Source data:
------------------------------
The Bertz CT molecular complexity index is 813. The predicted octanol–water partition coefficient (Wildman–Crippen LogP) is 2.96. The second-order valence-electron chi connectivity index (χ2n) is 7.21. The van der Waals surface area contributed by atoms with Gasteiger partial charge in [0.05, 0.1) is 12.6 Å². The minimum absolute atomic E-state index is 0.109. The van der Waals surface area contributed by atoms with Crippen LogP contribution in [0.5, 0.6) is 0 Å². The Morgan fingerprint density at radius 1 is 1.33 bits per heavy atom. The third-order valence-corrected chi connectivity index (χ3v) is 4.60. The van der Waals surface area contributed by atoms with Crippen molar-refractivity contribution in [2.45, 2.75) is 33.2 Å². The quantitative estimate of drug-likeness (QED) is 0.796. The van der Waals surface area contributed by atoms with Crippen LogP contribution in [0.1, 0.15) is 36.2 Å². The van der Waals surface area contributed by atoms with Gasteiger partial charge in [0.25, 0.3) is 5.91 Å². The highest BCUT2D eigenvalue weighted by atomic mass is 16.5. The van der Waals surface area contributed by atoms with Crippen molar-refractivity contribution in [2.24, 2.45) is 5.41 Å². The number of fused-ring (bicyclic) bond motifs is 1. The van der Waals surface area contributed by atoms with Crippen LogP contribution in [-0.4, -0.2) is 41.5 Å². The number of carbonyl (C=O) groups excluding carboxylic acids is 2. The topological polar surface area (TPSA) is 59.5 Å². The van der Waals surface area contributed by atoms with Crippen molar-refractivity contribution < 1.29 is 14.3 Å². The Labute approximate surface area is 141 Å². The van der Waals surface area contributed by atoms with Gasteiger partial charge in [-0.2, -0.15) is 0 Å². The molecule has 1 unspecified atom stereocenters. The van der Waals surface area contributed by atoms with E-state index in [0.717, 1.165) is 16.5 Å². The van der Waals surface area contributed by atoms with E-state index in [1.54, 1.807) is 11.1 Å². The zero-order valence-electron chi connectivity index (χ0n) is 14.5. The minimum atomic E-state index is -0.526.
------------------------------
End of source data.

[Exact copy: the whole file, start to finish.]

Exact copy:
The Bertz CT molecular complexity index is 813. The predicted octanol–water partition coefficient (Wildman–Crippen LogP) is 2.96. The second-order valence-electron chi connectivity index (χ2n) is 7.21. The van der Waals surface area contributed by atoms with Gasteiger partial charge in [0.05, 0.1) is 12.6 Å². The minimum absolute atomic E-state index is 0.109. The van der Waals surface area contributed by atoms with Crippen LogP contribution in [0.5, 0.6) is 0 Å². The Morgan fingerprint density at radius 1 is 1.33 bits per heavy atom. The third-order valence-corrected chi connectivity index (χ3v) is 4.60. The van der Waals surface area contributed by atoms with Crippen molar-refractivity contribution in [2.45, 2.75) is 33.2 Å². The quantitative estimate of drug-likeness (QED) is 0.796. The van der Waals surface area contributed by atoms with Crippen LogP contribution in [0.1, 0.15) is 36.2 Å². The van der Waals surface area contributed by atoms with Gasteiger partial charge in [0.25, 0.3) is 5.91 Å². The highest BCUT2D eigenvalue weighted by atomic mass is 16.5. The van der Waals surface area contributed by atoms with Crippen molar-refractivity contribution in [2.24, 2.45) is 5.41 Å². The number of fused-ring (bicyclic) bond motifs is 1. The van der Waals surface area contributed by atoms with Crippen LogP contribution in [-0.4, -0.2) is 41.5 Å². The number of carbonyl (C=O) groups excluding carboxylic acids is 2. The topological polar surface area (TPSA) is 59.5 Å². The van der Waals surface area contributed by atoms with Crippen molar-refractivity contribution < 1.29 is 14.3 Å². The Labute approximate surface area is 141 Å². The van der Waals surface area contributed by atoms with Gasteiger partial charge in [-0.2, -0.15) is 0 Å². The molecule has 1 unspecified atom stereocenters. The van der Waals surface area contributed by atoms with E-state index in [0.717, 1.165) is 16.5 Å². The van der Waals surface area contributed by atoms with E-state index in [1.54, 1.807) is 11.1 Å². The zero-order valence-electron chi connectivity index (χ0n) is 14.5. The minimum atomic E-state index is -0.526.